National Geographic

DEEPSEA CHALLENGE

The Science

The deepest parts of the ocean are the least explored places on our planet. Immense water pressure and a complete absence of sunlight make this environment nearly as unwelcoming as outer space. Yet locked in these dark depths could be clues that will help us better understand our world.

When the DEEPSEA CHALLENGER dropped nearly 7 miles (11 kilometers) to the Challenger Deep in the Mariana Trench, its mission was one of scientific exploration and discovery, part of an expedition designed to help scientists study some of the least explored places on our planet. Immense water pressure and a complete absence of sunlight make this environment nearly as unwelcoming as outer space, and yet scientists hoped that the expedition would bring back clues to help us better understand our world.

Photograph by Mark ThiessenThe crew tests one of two unmanned landers that will be released to the bottom prior to the sub.

The results did not disappoint. Scientists across the country are still poring over images, caring for cultures, and examining deep-sea DNA as they try to learn more about how the biological and physical sciences look and operate in the ocean’s depths. Research ranges from searching for new species and studying compounds that help animals stand up to crushing pressures to examining temperature and pressure readings from miles down.

The DEEPSEA CHALLENGER was equipped with a hydraulic manipulator arm for taking samples and with multiple cameras for capturing images of the landscape and life-forms in some of the world’s deepest zones. It worked in tandem with a lander, an unmanned, phone-booth-size vessel that was also deployed to the mysterious depths to collect specimens and images.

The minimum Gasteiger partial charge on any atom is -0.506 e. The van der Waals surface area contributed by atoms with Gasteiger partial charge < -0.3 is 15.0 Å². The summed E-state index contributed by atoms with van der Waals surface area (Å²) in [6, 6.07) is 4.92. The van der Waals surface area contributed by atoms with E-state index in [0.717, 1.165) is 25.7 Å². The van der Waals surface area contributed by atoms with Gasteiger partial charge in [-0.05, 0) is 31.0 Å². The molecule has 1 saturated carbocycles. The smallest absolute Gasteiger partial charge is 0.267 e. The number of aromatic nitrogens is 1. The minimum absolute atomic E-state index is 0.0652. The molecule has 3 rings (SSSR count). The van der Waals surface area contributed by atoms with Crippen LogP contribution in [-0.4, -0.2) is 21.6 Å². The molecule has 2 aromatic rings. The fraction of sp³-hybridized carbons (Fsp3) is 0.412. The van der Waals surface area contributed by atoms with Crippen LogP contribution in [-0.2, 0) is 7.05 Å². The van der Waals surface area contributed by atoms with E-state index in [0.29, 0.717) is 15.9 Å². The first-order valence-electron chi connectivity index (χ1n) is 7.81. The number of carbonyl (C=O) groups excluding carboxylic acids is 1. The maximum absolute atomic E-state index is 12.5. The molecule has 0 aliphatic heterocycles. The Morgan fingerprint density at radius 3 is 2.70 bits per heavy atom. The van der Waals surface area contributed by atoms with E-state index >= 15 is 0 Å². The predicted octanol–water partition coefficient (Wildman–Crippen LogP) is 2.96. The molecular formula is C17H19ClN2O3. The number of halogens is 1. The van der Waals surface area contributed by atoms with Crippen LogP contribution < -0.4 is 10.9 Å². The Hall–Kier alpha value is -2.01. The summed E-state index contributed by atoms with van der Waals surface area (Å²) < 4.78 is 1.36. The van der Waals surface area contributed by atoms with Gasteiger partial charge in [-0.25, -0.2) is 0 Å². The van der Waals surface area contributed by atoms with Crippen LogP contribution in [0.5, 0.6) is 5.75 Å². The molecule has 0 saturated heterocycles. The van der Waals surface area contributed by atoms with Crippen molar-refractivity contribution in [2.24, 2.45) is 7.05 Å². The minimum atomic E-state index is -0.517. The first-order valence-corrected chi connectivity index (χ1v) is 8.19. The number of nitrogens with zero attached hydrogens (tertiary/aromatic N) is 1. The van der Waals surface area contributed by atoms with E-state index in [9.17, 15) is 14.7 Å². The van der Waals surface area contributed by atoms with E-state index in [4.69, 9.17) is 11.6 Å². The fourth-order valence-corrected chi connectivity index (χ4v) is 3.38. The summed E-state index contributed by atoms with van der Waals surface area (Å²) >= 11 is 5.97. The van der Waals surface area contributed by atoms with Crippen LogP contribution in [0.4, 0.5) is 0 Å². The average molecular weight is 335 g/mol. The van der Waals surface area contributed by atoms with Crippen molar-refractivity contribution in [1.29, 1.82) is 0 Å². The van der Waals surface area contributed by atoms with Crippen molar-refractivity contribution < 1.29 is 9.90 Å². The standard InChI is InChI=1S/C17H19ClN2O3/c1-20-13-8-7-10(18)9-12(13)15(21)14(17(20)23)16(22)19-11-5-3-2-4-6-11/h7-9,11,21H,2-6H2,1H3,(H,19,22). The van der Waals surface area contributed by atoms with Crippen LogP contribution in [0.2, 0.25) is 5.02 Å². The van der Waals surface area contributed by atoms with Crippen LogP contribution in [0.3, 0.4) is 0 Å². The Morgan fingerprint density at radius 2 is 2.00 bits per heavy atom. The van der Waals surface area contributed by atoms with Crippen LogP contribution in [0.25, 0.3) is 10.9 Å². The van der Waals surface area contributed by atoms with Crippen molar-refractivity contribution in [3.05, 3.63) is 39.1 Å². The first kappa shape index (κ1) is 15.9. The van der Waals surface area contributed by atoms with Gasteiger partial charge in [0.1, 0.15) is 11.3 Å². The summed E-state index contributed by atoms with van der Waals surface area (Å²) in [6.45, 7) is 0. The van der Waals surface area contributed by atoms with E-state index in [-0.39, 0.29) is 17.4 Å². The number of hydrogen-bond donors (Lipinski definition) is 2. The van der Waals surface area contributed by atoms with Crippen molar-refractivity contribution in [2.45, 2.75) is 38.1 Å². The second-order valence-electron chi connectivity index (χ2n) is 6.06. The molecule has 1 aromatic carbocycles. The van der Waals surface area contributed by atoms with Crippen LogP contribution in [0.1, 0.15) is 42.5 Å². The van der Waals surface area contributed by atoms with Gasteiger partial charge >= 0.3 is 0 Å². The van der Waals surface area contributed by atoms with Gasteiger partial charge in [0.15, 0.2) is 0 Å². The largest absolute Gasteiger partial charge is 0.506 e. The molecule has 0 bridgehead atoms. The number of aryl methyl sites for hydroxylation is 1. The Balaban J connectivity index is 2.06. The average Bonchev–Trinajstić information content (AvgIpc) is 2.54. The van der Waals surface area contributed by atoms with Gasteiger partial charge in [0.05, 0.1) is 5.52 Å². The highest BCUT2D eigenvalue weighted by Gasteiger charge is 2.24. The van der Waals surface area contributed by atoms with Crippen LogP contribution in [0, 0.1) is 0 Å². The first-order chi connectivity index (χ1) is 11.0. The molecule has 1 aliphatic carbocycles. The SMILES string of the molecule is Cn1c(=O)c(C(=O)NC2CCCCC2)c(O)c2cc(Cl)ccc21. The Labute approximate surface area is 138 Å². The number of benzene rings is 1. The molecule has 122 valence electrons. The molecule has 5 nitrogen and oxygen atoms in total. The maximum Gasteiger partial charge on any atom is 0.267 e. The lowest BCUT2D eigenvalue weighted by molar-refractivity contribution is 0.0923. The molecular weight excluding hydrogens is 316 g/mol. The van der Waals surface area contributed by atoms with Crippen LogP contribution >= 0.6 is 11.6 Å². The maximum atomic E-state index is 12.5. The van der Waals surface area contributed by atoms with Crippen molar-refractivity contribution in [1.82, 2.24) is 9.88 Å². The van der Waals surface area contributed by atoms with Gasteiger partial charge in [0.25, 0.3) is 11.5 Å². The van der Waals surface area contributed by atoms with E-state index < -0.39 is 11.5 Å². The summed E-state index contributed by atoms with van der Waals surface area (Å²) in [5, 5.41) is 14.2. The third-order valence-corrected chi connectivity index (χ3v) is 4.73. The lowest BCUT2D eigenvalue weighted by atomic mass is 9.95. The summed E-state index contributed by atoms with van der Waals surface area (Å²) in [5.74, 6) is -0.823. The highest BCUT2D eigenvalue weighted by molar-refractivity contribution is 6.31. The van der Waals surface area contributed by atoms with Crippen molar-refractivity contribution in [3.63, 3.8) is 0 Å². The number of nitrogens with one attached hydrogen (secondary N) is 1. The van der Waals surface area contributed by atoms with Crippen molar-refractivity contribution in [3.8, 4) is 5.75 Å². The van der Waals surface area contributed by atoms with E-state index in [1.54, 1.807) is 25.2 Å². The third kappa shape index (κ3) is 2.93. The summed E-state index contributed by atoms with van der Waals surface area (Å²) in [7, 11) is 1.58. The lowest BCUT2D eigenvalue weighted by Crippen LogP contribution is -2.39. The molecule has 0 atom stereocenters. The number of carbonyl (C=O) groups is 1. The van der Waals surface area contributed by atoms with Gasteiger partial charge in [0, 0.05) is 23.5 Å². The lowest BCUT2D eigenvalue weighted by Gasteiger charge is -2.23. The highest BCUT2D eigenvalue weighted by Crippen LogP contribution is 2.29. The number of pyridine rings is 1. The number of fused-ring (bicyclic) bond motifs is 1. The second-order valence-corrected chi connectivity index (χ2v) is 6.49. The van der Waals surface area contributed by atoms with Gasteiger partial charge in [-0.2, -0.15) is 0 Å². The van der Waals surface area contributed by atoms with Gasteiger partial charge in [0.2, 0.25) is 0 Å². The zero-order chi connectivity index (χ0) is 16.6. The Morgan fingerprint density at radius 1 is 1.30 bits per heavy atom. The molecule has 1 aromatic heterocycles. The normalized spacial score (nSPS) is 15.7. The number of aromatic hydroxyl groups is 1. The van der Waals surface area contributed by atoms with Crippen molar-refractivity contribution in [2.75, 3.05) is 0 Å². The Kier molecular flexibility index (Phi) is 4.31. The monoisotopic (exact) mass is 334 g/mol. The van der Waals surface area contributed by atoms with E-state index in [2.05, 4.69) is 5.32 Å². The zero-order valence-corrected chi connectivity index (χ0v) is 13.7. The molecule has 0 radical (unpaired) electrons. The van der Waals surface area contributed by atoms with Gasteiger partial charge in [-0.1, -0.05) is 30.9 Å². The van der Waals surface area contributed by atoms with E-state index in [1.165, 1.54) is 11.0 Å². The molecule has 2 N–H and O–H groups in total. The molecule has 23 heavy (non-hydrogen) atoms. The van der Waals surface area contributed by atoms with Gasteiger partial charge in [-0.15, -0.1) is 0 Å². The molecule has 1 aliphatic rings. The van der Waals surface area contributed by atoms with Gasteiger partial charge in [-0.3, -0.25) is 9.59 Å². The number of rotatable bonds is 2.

While Cameron’s record-breaking Challenger Deep dive was the most talked about part of the expedition, scientists are also eagerly working with the images and samples that he brought back from other parts of the deep ocean. The New Britain Trench off the coast of Papua New Guinea provided a trove of samples and images that might represent new species. Scientists are also working with data gathered in the Sirena Deep, another plunging underwater canyon in the Mariana Trench.

Explore the biology and geology pages to learn more about the ongoing research and the science of the deep.

Before James Cameron’s historic dive, only three other vehicles had made the descent to the Challenger Deep, the world’s deepest known point. In 1960 two men descended there in the bathyscaphe Trieste, a sub bigger than a bus. Once there, they spent only 20 minutes staring at a milky cloud of sediment before returning to the surface. In the 1990s, the Japanese-built Kaiko, an unmanned, robotic submersible, made several trips to nearly 7 miles (11 kilometers) below, picking up sediment and microorganisms along the way. In 2009, the Nereus, also an unmanned vehicle, made its inaugural trip to the Challenger Deep. Built by engineers at Woods Hole Oceanographic Institution, the Nereus can collect rocks, animals, and water samples and can transmit high-quality video to the surface through a hair-thin fiber-optic cable.

On March 26, 2013, the one-year anniversary of Cameron’s historic dive, his specially designed sub, the DEEPSEA CHALLENGER, was donated to Woods Hole Oceanographic Institution, where its groundbreaking research technology is expected to inform future ocean exploration.

DEEP-SEA LIFE:
Undersea Oddballs
Ocean Life

Science Partners

  • Additional major support provided by The Alfred P. Sloan Foundation
  • NASA Jet Propulsion Laboratory
  • Scripps Institution of Oceanography, UC San Diego
  • University of Hawaii at Manoa
  • University of Guam